Pocket Card Jockey finally went ahead thanks to Game Freak’s Gear Project, an intiative that encourages developers to pitch original projects. If staff members are interested in a pitch, they will collaborate on a prototype. Taya’s idea was supported by Pokémon composer Go Ichinose, a fellow horse-racing fan who recommended a solitaire app to Taya.
“[Ichinose] knew I wanted to make a horse racing game and to bring in card game elements, so he suggested using a solitaire type of card game. I formed a Gear Project with Ichinose and invited another staff member (Toshihiro Obata) to join. The end result was Pocket Card Jockey,” Taya remembers.
Pocket Card Jockey was initially released in Japan in 2013, with a mobile version following the year after. Taya wouldn’t comment on sales numbers in Japan or North America, but did say that the original game ultimately turned a profit.
After Pocket Card Jockey’s release, Taya says he remained interested in releasing a free-to-play version on mobile devices, but was discouraged by the original iOS release, which “didn’t go well in business terms.” He was ultimately attracted to Apple Arcade due to its subscription-based model, which allowed Game Freak to bring the series to mobile without “having to force it into a F2P style.”
In addition to being on a more accessible platform, Pocket Card Jockey: Ride On brings with it several improvements, most notably a new 3D engine that Taya hopes will enhance “ease of understanding to make for richer course views and effects.” Taya also retooled the stamina system, allowing players to recover stamina in areas of the map at the expense of gaining energy to win the race.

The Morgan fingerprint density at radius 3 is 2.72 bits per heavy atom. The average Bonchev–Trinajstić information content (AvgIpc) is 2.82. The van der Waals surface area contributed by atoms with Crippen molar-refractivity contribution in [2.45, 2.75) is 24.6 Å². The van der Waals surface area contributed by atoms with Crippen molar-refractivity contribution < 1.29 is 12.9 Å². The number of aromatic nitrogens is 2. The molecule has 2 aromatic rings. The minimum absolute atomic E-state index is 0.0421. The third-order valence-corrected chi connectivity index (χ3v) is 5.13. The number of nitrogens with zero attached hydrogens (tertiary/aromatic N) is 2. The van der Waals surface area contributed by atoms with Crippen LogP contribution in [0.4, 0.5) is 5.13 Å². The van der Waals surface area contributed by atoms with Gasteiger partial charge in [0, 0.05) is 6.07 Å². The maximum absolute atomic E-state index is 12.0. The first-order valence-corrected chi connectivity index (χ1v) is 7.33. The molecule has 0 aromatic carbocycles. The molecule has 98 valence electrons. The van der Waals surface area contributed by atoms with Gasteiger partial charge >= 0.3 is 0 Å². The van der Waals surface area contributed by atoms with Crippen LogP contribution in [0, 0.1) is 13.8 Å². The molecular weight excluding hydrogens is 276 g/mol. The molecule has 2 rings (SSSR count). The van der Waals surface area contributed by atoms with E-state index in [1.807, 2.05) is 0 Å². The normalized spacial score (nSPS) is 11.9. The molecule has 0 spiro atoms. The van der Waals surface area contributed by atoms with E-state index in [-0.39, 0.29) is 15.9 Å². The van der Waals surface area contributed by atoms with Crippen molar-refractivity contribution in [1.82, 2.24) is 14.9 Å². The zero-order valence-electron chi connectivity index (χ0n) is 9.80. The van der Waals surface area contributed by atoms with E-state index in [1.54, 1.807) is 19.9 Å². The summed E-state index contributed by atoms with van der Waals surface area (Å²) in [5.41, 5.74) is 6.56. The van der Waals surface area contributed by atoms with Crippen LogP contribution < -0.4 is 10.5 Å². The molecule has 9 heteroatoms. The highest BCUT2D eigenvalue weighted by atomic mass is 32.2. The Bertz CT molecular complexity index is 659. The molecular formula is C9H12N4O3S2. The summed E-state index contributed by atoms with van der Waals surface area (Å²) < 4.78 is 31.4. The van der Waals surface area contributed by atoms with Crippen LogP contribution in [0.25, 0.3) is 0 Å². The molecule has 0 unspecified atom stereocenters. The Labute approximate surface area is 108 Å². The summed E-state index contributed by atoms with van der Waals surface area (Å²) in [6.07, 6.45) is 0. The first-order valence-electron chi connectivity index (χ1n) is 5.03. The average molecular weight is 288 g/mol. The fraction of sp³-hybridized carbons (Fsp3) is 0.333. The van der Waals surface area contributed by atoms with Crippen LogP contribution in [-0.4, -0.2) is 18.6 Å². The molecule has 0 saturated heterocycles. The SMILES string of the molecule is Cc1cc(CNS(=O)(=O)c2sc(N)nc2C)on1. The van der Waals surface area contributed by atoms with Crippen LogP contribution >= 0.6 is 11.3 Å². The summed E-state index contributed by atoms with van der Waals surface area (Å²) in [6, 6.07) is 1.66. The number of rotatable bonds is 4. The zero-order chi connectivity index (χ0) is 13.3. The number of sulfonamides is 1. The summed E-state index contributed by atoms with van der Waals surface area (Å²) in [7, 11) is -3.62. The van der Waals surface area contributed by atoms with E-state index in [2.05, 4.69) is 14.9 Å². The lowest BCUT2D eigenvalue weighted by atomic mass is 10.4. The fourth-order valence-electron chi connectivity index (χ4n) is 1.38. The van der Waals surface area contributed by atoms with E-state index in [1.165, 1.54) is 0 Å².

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‘Even if resources are tight, we won’t stop making original games’
The reception has generally been positive, with plenty of new players discovering it for the first time. Will this be enough for Game Freak to pursue a sequel or a Switch port?
“Making a sequel would require a lot more time for trial and error. So rather than do that, I thought there would be more value in making sure we could provide a new Pocket Card Jockey to the fans who’d been waiting a long time, and to allow people who’d never played it before to try a version close to the original,” Taya says. “Of course, success with Apple Arcade raises the possibility of starting development on a sequel. On a personal level, I’d like to try creating a sequel!”
As for a Switch port, Taya says Game Freak’s “main focus is on Apple Arcade users enjoying. We want to see the reaction we get from that.”
Pocket Card Jockey is far from Game Freak’s stated aim of finding another Pokémon, but it nevertheless seems to be the most successful of the studio’s various side projects. The positive buzz around Ride On is no doubt a refreshing change of pace for Game Freak in light of the relentless negativity from Pokémon’s core fans.
One way or another, these curious and delightful side projects remain a big part of Game Freak’s DNA.
“Even if resources are tight, we won’t stop working on original games,” Saito says. “As a company we have to take on new challenges, and as creators we certainly want to make new fun things.”
Kat Bailey is a Senior News Editor at IGN as well as co-host of Nintendo Voice Chat. Have a tip? Send her a DM at @the_katbot.